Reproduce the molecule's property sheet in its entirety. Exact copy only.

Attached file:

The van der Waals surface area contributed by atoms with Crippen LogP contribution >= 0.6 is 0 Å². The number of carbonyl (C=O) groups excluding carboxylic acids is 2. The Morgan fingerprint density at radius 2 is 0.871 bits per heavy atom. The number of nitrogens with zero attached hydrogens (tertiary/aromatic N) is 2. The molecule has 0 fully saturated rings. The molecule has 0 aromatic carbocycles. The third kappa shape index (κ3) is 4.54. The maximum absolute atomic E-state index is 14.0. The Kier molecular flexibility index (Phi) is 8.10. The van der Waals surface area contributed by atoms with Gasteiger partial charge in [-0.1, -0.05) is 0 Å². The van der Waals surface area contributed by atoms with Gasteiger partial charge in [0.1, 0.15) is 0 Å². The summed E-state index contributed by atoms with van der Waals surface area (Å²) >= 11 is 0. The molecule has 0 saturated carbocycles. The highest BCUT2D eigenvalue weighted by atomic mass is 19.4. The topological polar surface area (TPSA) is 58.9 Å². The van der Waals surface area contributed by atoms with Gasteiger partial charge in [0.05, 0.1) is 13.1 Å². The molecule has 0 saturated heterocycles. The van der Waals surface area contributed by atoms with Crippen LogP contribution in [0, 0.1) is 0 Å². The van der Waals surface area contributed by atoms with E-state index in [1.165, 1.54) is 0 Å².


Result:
The van der Waals surface area contributed by atoms with Crippen LogP contribution >= 0.6 is 0 Å². The number of carbonyl (C=O) groups excluding carboxylic acids is 2. The Morgan fingerprint density at radius 2 is 0.871 bits per heavy atom. The number of nitrogens with zero attached hydrogens (tertiary/aromatic N) is 2. The molecule has 0 fully saturated rings. The molecule has 0 aromatic carbocycles. The third kappa shape index (κ3) is 4.54. The maximum absolute atomic E-state index is 14.0. The Kier molecular flexibility index (Phi) is 8.10. The van der Waals surface area contributed by atoms with Gasteiger partial charge in [-0.1, -0.05) is 0 Å². The van der Waals surface area contributed by atoms with Gasteiger partial charge in [0.1, 0.15) is 0 Å². The summed E-state index contributed by atoms with van der Waals surface area (Å²) >= 11 is 0. The molecule has 0 saturated carbocycles. The highest BCUT2D eigenvalue weighted by atomic mass is 19.4. The topological polar surface area (TPSA) is 58.9 Å². The van der Waals surface area contributed by atoms with Gasteiger partial charge in [0.05, 0.1) is 13.1 Å². The molecule has 0 saturated heterocycles. The van der Waals surface area contributed by atoms with Crippen LogP contribution in [0, 0.1) is 0 Å². The van der Waals surface area contributed by atoms with E-state index in [1.165, 1.54) is 0 Å².